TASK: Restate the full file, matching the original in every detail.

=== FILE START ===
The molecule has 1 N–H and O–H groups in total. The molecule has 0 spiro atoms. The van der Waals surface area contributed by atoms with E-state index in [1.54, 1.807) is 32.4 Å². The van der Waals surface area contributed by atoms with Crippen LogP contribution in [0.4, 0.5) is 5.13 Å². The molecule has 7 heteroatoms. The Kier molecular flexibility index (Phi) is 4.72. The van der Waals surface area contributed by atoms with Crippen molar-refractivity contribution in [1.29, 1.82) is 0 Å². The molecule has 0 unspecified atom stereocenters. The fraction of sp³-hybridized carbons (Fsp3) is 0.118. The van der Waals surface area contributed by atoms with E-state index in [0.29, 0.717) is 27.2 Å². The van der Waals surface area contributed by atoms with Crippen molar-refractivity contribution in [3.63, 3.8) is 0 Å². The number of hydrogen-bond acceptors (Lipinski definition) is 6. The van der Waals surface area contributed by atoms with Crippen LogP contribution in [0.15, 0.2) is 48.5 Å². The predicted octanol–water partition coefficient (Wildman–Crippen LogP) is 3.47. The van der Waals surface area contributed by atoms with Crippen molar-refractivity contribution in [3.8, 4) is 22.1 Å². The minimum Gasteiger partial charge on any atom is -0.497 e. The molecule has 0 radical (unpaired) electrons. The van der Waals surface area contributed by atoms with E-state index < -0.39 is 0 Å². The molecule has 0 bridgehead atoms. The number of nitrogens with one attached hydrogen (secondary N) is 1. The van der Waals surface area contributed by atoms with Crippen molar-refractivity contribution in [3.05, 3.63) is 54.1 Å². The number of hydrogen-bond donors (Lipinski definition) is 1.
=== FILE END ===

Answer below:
The molecule has 1 N–H and O–H groups in total. The molecule has 0 spiro atoms. The van der Waals surface area contributed by atoms with E-state index in [1.54, 1.807) is 32.4 Å². The van der Waals surface area contributed by atoms with Crippen LogP contribution in [0.4, 0.5) is 5.13 Å². The molecule has 7 heteroatoms. The Kier molecular flexibility index (Phi) is 4.72. The van der Waals surface area contributed by atoms with Crippen molar-refractivity contribution in [1.29, 1.82) is 0 Å². The molecule has 0 unspecified atom stereocenters. The fraction of sp³-hybridized carbons (Fsp3) is 0.118. The van der Waals surface area contributed by atoms with E-state index in [0.29, 0.717) is 27.2 Å². The van der Waals surface area contributed by atoms with Crippen molar-refractivity contribution in [3.63, 3.8) is 0 Å². The number of hydrogen-bond acceptors (Lipinski definition) is 6. The van der Waals surface area contributed by atoms with Crippen LogP contribution in [0.15, 0.2) is 48.5 Å². The predicted octanol–water partition coefficient (Wildman–Crippen LogP) is 3.47. The van der Waals surface area contributed by atoms with Crippen molar-refractivity contribution in [3.8, 4) is 22.1 Å². The minimum Gasteiger partial charge on any atom is -0.497 e. The molecule has 0 radical (unpaired) electrons. The van der Waals surface area contributed by atoms with E-state index < -0.39 is 0 Å². The molecule has 0 bridgehead atoms. The number of nitrogens with one attached hydrogen (secondary N) is 1. The van der Waals surface area contributed by atoms with Crippen molar-refractivity contribution in [3.05, 3.63) is 54.1 Å². The number of hydrogen-bond donors (Lipinski definition) is 1.